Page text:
This ambiguous attitude of the private sector toward corruption reflects how deeply rooted corruption is in Indonesia. In itself a major problem, corruption creates barriers to other much needed reforms. Daniel Fitzpatrick argued that institutional corruption and family-owned conglomerates interacted to limit the effectiveness of the Corporate Governance Code in improving good governance practices.

Hence, rooting out corruption is extremely important but it will take some time to accomplish. In the short term, solving the problem of policy uncertainties is more urgent. On this, the expert contributors of the book have much to offer.

Uncertainties associated with decentralization and labor regulations are among the top concerns of the private sector in Indonesia. The sudden transfer of power from central to the local governments created what Bambang Brodjonegoro calls "abnormal business conditions" where "institutional and social factors ... [are] more important in investment decisions than economic potentials". (p. 139).

At the same time, the expanded authorities often tempted local governments into myopic, rent-seeking, or simply confused behaviors -- at a cost to investors.

The government can help -- not by taking back some of these powers, but by strengthening local institutions so that they can foster favorable business environments. At the same time, there is a need for "stronger monitoring and strict enforcement...to ensure that local regulations do not create a high-cost economy and internal trade barriers". (p. 140). Striking the appropriate balance will be necessary to make decentralization work for the regions.

On labor issues, two complementary articles -- one by Michele Ford and another by Chris Manning -- provide insight into the evolution of labor relations after reformasi. Ford is critical of the perception that stronger, "more militant" trade unions threatened business climates. By examining recent cases of labor disputes, Ford argued that more predictable and equal relations between firms and unions had been constructive, and in the long run would be good for business.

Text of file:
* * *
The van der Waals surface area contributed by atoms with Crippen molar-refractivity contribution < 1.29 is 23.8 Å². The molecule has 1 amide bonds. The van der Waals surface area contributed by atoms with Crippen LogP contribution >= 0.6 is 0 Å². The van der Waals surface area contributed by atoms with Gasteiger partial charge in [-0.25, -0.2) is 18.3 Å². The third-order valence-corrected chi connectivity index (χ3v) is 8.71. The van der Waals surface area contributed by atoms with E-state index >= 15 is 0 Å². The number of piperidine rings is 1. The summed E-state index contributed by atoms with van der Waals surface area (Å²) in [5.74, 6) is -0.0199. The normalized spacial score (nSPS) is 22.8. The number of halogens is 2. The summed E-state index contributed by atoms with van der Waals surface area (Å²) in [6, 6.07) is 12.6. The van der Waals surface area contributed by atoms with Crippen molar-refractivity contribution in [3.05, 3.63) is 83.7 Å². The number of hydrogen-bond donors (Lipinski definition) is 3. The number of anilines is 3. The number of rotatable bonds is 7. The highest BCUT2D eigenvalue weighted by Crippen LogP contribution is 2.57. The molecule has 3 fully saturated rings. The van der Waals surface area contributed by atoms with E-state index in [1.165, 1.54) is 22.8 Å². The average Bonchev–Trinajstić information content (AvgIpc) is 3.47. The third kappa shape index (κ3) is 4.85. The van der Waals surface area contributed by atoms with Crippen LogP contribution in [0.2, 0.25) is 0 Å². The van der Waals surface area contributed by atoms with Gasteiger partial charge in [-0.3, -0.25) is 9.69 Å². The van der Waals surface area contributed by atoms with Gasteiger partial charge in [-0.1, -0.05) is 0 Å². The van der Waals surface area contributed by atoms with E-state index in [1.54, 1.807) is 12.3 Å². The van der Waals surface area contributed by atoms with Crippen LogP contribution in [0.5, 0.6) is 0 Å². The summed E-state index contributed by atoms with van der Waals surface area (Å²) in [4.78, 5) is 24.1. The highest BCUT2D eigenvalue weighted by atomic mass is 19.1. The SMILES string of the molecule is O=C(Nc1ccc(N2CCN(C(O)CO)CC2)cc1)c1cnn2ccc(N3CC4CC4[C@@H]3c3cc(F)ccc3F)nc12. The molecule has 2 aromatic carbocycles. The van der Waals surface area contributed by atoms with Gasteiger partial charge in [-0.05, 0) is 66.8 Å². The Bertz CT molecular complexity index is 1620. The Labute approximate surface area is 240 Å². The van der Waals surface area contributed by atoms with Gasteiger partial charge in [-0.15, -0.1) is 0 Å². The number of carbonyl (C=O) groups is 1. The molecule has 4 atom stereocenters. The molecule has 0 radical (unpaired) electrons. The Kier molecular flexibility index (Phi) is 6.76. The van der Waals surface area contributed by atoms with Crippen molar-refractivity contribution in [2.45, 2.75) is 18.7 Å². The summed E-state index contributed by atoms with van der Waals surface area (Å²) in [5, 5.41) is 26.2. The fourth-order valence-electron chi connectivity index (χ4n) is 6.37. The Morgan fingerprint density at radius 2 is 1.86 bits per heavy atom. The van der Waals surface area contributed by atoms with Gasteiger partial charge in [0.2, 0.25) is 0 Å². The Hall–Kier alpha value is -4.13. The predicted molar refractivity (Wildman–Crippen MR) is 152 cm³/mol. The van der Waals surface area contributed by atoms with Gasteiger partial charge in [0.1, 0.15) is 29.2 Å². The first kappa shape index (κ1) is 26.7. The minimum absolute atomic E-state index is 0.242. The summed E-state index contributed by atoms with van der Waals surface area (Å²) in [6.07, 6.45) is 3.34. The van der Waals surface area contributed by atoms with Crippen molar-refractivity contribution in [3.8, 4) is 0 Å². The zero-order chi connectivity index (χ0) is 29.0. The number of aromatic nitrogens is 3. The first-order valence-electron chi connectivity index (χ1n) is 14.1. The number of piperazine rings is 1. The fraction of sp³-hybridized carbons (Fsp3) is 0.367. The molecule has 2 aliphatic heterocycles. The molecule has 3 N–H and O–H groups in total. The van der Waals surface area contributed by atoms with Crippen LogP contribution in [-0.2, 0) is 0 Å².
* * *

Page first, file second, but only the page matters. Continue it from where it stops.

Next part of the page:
Post-Soeharto governments, however, appeared unable to comprehend the implications of this evolution. The latest manpower act, passed in 2003, was correct in protecting disadvantaged labors often at little cost to businesses; but, as argued by Manning, it gave "little latitude for collective bargaining to reflect enterprise and industry circumstances".

The government failed to recognize that stronger unions necessitated the opening of a greater space for negotiations between employers and employees, with the government acting only as a facilitator.

The issues brought up by Business in Indonesia are, as suggested by its subtitle, "old problems" posing as "new challenges". They are issues that the new administration needs to understand -- and that is why, I think, members of the administration should read it. In fact, new President Susilo Bambang Yudhoyono doesn't have an excuse for not tackling these problems; after all, Chatib Basri, the book's lead editor, is a close aide.